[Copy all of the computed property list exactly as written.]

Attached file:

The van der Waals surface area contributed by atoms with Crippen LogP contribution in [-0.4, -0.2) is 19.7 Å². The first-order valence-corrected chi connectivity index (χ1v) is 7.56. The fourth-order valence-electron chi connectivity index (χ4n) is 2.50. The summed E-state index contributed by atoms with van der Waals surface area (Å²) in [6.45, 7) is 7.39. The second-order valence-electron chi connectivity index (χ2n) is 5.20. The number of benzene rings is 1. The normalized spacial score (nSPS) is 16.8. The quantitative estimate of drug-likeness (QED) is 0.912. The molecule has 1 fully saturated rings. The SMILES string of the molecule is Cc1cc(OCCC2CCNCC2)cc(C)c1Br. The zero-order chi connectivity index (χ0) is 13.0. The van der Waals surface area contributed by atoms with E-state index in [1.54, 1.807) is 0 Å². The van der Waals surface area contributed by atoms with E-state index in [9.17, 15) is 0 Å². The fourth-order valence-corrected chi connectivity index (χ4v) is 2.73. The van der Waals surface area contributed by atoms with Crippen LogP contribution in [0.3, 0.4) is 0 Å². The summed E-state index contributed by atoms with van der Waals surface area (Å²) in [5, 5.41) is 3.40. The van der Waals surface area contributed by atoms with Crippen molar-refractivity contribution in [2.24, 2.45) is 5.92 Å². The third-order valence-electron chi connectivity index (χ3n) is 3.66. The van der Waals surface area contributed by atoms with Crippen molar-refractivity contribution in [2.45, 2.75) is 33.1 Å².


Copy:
The van der Waals surface area contributed by atoms with Crippen LogP contribution in [-0.4, -0.2) is 19.7 Å². The first-order valence-corrected chi connectivity index (χ1v) is 7.56. The fourth-order valence-electron chi connectivity index (χ4n) is 2.50. The summed E-state index contributed by atoms with van der Waals surface area (Å²) in [6.45, 7) is 7.39. The second-order valence-electron chi connectivity index (χ2n) is 5.20. The number of benzene rings is 1. The normalized spacial score (nSPS) is 16.8. The quantitative estimate of drug-likeness (QED) is 0.912. The molecule has 1 fully saturated rings. The SMILES string of the molecule is Cc1cc(OCCC2CCNCC2)cc(C)c1Br. The zero-order chi connectivity index (χ0) is 13.0. The van der Waals surface area contributed by atoms with E-state index in [1.54, 1.807) is 0 Å². The van der Waals surface area contributed by atoms with E-state index in [9.17, 15) is 0 Å². The fourth-order valence-corrected chi connectivity index (χ4v) is 2.73. The van der Waals surface area contributed by atoms with Crippen LogP contribution in [0.3, 0.4) is 0 Å². The summed E-state index contributed by atoms with van der Waals surface area (Å²) in [5, 5.41) is 3.40. The van der Waals surface area contributed by atoms with Crippen molar-refractivity contribution in [2.24, 2.45) is 5.92 Å². The third-order valence-electron chi connectivity index (χ3n) is 3.66. The van der Waals surface area contributed by atoms with Crippen molar-refractivity contribution in [2.45, 2.75) is 33.1 Å².